For purposes of this mock draft, I will use Seattle’s playoff seeding to put them at #20 overall (second round at #53, third round #84, etc). Compensatory picks have not been announced, but with estimating done by other sources, Seattle’s total draft could look something like:


    In previous mock incarnations I was trading down from their top overall pick. Looking at the tradeback options from a finalized top 18 overall; I really don’t love the options. Eagles own #10 overall by trade, and then are currently slotted at #31 at the end of the 1st as owners of the league’s best regular season record. A) I don’t love sliding back that far from #5, B) Seattle would have to include their 3rd rounder to be able to get both Eagles’ first’s. Which I don’t love. Third’s are valuable.

    Instead, I will only trade down from #20. Making the playoffs meant dropping 5-6 draftslots already, which means missing out on guy like Brian Branch, who I would have tried to get at, say, #15. I will still use the Eagles as trade partner, and move #20 to them for #31 plus #63. That creates a draft board with two 1’s, three 2’s, and 10 total picks. I’ll leave it at that (until I’m in the 4th round and realize I REALLY want another player who is coming up).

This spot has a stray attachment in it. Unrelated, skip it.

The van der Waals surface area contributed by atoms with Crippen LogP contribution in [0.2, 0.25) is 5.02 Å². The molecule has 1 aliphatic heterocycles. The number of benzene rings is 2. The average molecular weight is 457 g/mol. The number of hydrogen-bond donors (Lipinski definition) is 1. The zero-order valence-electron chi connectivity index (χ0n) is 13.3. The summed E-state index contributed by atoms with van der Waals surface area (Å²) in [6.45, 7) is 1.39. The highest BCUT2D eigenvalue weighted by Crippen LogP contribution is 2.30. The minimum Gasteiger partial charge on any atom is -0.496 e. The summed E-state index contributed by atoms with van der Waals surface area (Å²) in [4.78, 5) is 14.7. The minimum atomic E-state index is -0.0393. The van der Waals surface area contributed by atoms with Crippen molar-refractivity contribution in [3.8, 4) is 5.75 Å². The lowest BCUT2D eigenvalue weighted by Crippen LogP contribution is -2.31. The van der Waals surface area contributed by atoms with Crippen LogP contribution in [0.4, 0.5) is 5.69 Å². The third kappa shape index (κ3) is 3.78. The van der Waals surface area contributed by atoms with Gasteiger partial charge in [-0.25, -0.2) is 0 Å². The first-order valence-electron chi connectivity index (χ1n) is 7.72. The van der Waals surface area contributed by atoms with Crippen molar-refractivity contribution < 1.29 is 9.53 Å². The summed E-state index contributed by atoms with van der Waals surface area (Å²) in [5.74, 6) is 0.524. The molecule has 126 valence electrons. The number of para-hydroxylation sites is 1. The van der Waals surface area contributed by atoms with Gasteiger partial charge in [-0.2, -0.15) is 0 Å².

#1.5 – Defensive End, Texas Tech, Tyree Wilson

    I’ve been on this train for a while so why stop now. There’s a bunch of intel that tells me the Seahawks are looking for a guy with Tyree’s profile. 6’6″/275lbs with some positional versatility to rush primarily outside, with ability to move inside on 3rd down. They’ve scouted the field of similar players pretty extensively. They used this profile to great success in the past. They kinda don’t have this profile currently on the roster. And the draft class has a bunch of pretty intriguing versions of this guy. If it’s not Tyree, you’ve got Myles Murphy, Zach Harrison, Isaiah Mcguire, etc.